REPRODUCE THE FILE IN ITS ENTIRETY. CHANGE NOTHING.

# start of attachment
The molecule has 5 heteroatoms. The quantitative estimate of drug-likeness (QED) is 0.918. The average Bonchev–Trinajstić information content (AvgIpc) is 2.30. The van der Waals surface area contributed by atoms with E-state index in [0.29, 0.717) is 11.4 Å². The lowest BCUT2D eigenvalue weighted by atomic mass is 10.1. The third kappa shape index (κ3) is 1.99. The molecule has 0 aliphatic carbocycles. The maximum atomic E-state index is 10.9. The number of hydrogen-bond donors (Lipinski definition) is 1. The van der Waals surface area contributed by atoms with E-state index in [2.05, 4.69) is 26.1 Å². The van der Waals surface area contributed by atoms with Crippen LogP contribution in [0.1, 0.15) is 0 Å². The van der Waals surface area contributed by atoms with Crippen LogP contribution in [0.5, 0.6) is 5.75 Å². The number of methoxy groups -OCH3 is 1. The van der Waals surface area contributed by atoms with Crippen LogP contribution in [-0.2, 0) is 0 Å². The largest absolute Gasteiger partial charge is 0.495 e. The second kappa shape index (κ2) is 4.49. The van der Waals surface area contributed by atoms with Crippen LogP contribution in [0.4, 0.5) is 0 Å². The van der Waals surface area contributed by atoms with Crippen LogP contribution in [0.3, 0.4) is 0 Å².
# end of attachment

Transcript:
The molecule has 5 heteroatoms. The quantitative estimate of drug-likeness (QED) is 0.918. The average Bonchev–Trinajstić information content (AvgIpc) is 2.30. The van der Waals surface area contributed by atoms with E-state index in [0.29, 0.717) is 11.4 Å². The lowest BCUT2D eigenvalue weighted by atomic mass is 10.1. The third kappa shape index (κ3) is 1.99. The molecule has 0 aliphatic carbocycles. The maximum atomic E-state index is 10.9. The number of hydrogen-bond donors (Lipinski definition) is 1. The van der Waals surface area contributed by atoms with E-state index in [2.05, 4.69) is 26.1 Å². The van der Waals surface area contributed by atoms with Crippen LogP contribution in [0.1, 0.15) is 0 Å². The van der Waals surface area contributed by atoms with Crippen LogP contribution in [0.5, 0.6) is 5.75 Å². The number of methoxy groups -OCH3 is 1. The van der Waals surface area contributed by atoms with Crippen LogP contribution in [-0.2, 0) is 0 Å². The largest absolute Gasteiger partial charge is 0.495 e. The second kappa shape index (κ2) is 4.49. The van der Waals surface area contributed by atoms with Crippen LogP contribution in [0.4, 0.5) is 0 Å². The van der Waals surface area contributed by atoms with Crippen LogP contribution in [0.3, 0.4) is 0 Å².